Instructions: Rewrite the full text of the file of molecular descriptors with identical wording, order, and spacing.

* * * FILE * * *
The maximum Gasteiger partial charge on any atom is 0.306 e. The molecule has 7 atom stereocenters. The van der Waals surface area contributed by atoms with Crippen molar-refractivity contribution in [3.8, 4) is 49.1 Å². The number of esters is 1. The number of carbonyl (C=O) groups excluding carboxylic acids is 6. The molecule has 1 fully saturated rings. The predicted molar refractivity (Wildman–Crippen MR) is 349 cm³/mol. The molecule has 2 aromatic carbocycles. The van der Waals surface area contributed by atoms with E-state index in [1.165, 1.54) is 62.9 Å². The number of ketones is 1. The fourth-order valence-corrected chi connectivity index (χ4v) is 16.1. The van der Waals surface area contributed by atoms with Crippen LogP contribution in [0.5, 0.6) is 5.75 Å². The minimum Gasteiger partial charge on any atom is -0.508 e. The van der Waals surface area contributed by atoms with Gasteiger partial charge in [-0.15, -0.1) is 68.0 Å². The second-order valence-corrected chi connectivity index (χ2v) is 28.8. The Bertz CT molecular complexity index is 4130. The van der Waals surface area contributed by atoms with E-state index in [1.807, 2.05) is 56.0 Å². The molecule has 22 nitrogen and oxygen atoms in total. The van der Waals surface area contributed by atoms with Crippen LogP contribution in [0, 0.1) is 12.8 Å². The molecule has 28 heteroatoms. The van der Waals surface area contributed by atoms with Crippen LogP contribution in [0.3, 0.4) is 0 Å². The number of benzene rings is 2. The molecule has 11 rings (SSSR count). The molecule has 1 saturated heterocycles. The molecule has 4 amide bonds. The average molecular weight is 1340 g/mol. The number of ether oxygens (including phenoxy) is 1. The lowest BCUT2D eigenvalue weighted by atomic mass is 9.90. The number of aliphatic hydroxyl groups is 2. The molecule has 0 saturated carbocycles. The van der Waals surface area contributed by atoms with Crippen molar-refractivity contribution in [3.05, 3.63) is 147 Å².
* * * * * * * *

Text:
The maximum Gasteiger partial charge on any atom is 0.306 e. The molecule has 7 atom stereocenters. The van der Waals surface area contributed by atoms with Crippen molar-refractivity contribution in [3.8, 4) is 49.1 Å². The number of esters is 1. The number of carbonyl (C=O) groups excluding carboxylic acids is 6. The molecule has 1 fully saturated rings. The predicted molar refractivity (Wildman–Crippen MR) is 349 cm³/mol. The molecule has 2 aromatic carbocycles. The van der Waals surface area contributed by atoms with E-state index in [1.165, 1.54) is 62.9 Å². The number of ketones is 1. The fourth-order valence-corrected chi connectivity index (χ4v) is 16.1. The van der Waals surface area contributed by atoms with Crippen LogP contribution in [0.5, 0.6) is 5.75 Å². The minimum Gasteiger partial charge on any atom is -0.508 e. The van der Waals surface area contributed by atoms with Gasteiger partial charge in [-0.15, -0.1) is 68.0 Å². The second-order valence-corrected chi connectivity index (χ2v) is 28.8. The Bertz CT molecular complexity index is 4130. The van der Waals surface area contributed by atoms with E-state index in [1.807, 2.05) is 56.0 Å². The molecule has 22 nitrogen and oxygen atoms in total. The van der Waals surface area contributed by atoms with Crippen LogP contribution in [0, 0.1) is 12.8 Å². The molecule has 28 heteroatoms. The van der Waals surface area contributed by atoms with Crippen LogP contribution in [0.3, 0.4) is 0 Å². The number of benzene rings is 2. The molecule has 11 rings (SSSR count). The molecule has 1 saturated heterocycles. The molecule has 4 amide bonds. The average molecular weight is 1340 g/mol. The number of ether oxygens (including phenoxy) is 1. The lowest BCUT2D eigenvalue weighted by atomic mass is 9.90. The number of aliphatic hydroxyl groups is 2. The molecule has 0 saturated carbocycles. The van der Waals surface area contributed by atoms with Crippen molar-refractivity contribution in [3.05, 3.63) is 147 Å².